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Brent’s top cop talks about how ‘Head Cams’ can be used to tackle domestic violence

PUBLISHED: 12:00 12 October 2013

Matt Gardner, Brent Police Borough Commander

Matt Gardner, Brent Police Borough Commander

GARETH SQUANCE

Every week Chief Superintendent Matt Gardner, Brent Police borough commander writes a column for the Times. This week he speaks about the use of ‘Head Cams’ in the borough.

In June I spoke about domestic violence and how it affects all walks of society. I made reference to the ‘no way out’ belief which many victims either believe or accept, and that many perpetrators rely upon to control and physically and mentally torture victims.

I also updated you on how the Metropolitan Police in Brent have restructured to provide more focus on this crime type, intending to look for new and innovative ways in reducing this crime and bringing perpetrators to justice.

This week I would like to revisit this and update you on these two important points.

Last week, police officers from started to patrol the borough wearing ‘Head Cams’. These are small cameras which are worn on the head which have an audio and video recording facility.

We have deployed these primarily for officers who attend calls form victims of domestic violence. This enables us to accurately record what has taken place at a scene through emotion in the voice and appearance of the victim, or through disturbed or broken items of property, to provide evidence at a scene where a disturbance may have taken place.

This type of evidence is vital in corroborating a victim’s account and in enabling the Crown Prosecution Service to pursue prosecutions either with or without the support of the victim.

We will trial this new technology to understand the impact it has before looking to roll this out further within Brent and beyond.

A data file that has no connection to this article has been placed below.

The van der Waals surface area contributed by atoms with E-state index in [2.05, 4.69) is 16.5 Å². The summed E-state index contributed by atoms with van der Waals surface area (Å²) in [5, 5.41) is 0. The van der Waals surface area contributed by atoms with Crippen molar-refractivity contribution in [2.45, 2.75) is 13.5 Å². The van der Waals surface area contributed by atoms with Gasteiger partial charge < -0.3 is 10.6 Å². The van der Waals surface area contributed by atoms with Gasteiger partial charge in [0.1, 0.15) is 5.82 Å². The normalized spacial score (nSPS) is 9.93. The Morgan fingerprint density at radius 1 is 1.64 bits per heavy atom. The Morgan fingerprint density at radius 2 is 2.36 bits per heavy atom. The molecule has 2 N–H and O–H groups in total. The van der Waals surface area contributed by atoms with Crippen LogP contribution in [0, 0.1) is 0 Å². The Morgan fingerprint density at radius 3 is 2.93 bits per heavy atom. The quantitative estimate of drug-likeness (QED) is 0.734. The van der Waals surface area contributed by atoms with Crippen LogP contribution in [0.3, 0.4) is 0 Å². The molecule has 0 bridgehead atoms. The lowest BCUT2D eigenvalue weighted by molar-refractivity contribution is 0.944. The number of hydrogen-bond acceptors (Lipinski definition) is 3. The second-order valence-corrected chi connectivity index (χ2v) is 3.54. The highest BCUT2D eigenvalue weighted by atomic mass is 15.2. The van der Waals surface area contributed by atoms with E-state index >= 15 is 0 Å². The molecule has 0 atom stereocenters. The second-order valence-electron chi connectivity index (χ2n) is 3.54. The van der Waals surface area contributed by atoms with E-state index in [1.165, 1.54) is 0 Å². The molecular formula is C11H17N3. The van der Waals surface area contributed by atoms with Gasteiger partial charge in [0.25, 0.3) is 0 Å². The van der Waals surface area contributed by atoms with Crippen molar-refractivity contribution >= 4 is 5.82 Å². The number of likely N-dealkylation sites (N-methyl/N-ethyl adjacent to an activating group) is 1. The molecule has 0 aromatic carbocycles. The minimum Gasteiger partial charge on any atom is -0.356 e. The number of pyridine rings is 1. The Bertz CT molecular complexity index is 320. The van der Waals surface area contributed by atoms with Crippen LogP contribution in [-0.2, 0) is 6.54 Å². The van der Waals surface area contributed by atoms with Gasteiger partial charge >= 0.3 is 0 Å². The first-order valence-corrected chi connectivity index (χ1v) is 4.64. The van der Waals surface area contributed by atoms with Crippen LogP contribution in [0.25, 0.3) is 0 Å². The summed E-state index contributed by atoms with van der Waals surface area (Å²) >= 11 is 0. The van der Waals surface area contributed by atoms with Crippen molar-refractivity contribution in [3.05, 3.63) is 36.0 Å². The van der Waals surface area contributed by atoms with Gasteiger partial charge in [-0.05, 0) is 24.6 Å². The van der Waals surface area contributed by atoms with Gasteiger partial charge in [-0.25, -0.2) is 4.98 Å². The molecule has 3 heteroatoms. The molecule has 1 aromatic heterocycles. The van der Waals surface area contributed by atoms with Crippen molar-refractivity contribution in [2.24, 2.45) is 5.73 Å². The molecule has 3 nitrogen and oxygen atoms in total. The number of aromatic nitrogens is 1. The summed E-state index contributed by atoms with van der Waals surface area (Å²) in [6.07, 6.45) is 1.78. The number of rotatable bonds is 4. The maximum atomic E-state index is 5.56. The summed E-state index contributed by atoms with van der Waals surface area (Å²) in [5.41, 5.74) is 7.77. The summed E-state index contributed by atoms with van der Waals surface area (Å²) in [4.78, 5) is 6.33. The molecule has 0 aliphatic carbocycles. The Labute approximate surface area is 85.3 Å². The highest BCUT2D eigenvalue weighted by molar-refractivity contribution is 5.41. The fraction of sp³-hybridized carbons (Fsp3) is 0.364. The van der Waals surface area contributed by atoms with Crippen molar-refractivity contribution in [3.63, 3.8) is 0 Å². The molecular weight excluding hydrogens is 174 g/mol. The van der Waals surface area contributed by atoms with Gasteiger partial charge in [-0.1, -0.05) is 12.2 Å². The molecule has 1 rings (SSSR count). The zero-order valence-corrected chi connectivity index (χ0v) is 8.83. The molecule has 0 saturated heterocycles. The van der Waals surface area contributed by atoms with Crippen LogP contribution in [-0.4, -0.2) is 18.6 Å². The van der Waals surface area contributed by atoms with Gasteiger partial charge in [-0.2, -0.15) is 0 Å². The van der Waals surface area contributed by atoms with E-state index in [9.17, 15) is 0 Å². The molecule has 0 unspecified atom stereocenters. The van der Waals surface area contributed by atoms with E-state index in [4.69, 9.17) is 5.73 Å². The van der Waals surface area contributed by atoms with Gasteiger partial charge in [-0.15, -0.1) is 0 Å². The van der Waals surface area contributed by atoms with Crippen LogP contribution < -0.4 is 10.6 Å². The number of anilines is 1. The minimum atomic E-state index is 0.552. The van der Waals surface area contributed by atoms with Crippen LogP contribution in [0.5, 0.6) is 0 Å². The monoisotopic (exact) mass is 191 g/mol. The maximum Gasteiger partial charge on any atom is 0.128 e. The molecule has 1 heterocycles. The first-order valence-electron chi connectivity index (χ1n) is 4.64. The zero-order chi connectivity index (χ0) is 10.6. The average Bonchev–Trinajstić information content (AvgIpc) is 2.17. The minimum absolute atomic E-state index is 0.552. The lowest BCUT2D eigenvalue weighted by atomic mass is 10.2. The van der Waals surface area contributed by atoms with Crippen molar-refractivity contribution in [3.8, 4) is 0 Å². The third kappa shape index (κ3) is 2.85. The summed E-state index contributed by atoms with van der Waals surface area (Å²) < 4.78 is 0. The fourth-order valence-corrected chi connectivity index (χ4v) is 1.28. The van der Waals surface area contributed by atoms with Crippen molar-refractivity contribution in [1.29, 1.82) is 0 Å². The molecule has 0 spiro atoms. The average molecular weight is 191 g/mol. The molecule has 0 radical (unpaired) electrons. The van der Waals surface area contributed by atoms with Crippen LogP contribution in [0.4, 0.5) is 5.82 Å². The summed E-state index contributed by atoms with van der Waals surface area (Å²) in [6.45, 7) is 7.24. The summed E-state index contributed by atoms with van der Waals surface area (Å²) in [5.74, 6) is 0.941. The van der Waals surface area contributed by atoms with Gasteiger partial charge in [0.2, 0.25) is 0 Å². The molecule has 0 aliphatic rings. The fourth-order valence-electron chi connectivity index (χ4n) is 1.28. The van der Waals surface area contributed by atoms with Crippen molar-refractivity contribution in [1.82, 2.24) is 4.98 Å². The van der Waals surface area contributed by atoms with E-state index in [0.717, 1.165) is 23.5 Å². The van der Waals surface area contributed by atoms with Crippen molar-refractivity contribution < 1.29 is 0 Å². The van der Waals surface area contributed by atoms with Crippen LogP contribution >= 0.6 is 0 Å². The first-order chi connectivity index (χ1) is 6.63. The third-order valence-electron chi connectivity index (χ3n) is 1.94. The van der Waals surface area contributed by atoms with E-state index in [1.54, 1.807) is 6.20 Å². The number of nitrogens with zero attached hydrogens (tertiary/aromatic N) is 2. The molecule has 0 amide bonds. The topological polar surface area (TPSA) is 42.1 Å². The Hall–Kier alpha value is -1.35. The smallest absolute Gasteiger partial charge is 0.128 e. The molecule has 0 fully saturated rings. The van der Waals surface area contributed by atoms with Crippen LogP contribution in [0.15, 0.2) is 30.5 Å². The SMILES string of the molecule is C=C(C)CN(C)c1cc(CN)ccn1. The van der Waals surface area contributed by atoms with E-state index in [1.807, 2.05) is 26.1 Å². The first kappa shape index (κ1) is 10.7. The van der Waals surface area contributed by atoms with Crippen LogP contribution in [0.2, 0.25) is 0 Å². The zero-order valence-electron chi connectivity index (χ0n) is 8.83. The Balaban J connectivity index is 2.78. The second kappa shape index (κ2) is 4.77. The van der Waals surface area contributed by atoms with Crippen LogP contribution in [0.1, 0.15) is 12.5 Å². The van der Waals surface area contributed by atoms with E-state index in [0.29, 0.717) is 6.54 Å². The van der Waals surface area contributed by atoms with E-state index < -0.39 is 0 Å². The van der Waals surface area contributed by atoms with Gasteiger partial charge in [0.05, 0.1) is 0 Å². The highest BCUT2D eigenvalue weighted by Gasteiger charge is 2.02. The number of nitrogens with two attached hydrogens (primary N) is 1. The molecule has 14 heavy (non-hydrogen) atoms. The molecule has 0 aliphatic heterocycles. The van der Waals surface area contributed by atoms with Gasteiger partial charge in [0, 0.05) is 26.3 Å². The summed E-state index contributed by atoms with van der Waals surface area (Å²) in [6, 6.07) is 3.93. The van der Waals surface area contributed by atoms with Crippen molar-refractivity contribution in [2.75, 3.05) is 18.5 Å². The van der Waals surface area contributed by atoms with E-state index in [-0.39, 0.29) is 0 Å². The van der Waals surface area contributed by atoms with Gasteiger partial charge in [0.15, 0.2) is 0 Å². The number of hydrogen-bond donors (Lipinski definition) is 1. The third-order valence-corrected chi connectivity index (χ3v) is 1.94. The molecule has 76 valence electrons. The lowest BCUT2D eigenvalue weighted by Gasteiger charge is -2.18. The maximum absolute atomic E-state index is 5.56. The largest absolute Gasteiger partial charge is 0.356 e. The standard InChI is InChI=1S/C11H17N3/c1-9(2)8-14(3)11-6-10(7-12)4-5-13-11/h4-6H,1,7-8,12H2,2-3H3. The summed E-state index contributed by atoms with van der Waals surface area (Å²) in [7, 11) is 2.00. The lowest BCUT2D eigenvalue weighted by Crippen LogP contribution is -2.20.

At the same time, we will continue to work with our partners to identify other technology and activities that we can undertake in support of victims of Domestic Violence.

I also would like to share with you the experience of one of my staff who has suffered many years of horrific instances of domestic violence.

She tells her story, which is truly disturbing, in very graphic detail which you can read about on her blog at http://m.west-midlands.police.uk/np/walsall/findoutmore/da-week.asp.

Significantly she always believed that there was ‘no way out’, so put up with the physical, verbal and mental abuse of her partner.

Fortunately she did find the way out and now advocates that nobody has the right to treat another human being the way that she was treated. She encourages victims to say ‘enough is enough’. Furthermore, she campaigns for victims and continues to fundraise to support charities and organisations involved with domestic violence.

This is a positive story which I hope will give anyone the courage to break the cycle and get out of a turbulent relationship. It reinforces the message that there truly is a way out.

I would like to end with a quote from her blog in which she says, ...”There is no longer no way out, there are many ways, take life with both hands, grab it, hold it, run with it, never look back, do not linger on what has happened, concentrate on what is about to happen.”

Please contact Brent Police Community Safety Unit and partners who will provide you with the support and guidance that you need.

Do not suffer in silence.

They can be reached on 0208 733 3397 or 020 8733 3914.


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